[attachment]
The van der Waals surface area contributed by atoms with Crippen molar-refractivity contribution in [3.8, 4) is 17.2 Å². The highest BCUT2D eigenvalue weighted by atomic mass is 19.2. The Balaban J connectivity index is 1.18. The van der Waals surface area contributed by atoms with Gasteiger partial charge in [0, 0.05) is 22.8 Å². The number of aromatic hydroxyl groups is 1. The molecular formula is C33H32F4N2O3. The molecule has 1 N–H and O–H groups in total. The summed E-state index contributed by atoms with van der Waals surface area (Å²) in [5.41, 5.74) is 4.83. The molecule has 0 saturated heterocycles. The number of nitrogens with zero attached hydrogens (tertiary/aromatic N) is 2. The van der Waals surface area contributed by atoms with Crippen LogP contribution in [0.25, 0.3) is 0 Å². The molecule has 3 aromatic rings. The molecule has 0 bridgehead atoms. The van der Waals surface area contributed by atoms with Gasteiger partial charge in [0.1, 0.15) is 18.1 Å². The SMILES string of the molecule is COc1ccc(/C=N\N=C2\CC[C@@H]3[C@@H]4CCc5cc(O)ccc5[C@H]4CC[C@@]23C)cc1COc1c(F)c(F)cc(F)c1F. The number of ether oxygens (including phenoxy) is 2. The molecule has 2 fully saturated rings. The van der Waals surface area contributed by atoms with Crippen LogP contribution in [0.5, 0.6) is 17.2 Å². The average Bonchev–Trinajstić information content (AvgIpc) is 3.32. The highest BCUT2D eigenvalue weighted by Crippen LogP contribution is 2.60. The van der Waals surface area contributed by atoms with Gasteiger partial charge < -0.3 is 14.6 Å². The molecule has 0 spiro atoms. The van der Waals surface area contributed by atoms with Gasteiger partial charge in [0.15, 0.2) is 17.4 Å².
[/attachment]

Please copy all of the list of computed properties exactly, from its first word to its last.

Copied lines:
The van der Waals surface area contributed by atoms with Crippen molar-refractivity contribution in [3.8, 4) is 17.2 Å². The highest BCUT2D eigenvalue weighted by atomic mass is 19.2. The Balaban J connectivity index is 1.18. The van der Waals surface area contributed by atoms with Gasteiger partial charge in [0, 0.05) is 22.8 Å². The number of aromatic hydroxyl groups is 1. The molecular formula is C33H32F4N2O3. The molecule has 1 N–H and O–H groups in total. The summed E-state index contributed by atoms with van der Waals surface area (Å²) in [5.41, 5.74) is 4.83. The molecule has 0 saturated heterocycles. The number of nitrogens with zero attached hydrogens (tertiary/aromatic N) is 2. The van der Waals surface area contributed by atoms with Crippen LogP contribution in [0.25, 0.3) is 0 Å². The molecule has 3 aromatic rings. The molecule has 0 bridgehead atoms. The van der Waals surface area contributed by atoms with Gasteiger partial charge in [0.1, 0.15) is 18.1 Å². The SMILES string of the molecule is COc1ccc(/C=N\N=C2\CC[C@@H]3[C@@H]4CCc5cc(O)ccc5[C@H]4CC[C@@]23C)cc1COc1c(F)c(F)cc(F)c1F. The number of ether oxygens (including phenoxy) is 2. The molecule has 2 fully saturated rings. The van der Waals surface area contributed by atoms with Crippen LogP contribution in [0.5, 0.6) is 17.2 Å². The average Bonchev–Trinajstić information content (AvgIpc) is 3.32. The highest BCUT2D eigenvalue weighted by Crippen LogP contribution is 2.60. The van der Waals surface area contributed by atoms with Gasteiger partial charge < -0.3 is 14.6 Å². The molecule has 0 spiro atoms. The van der Waals surface area contributed by atoms with Gasteiger partial charge in [0.15, 0.2) is 17.4 Å².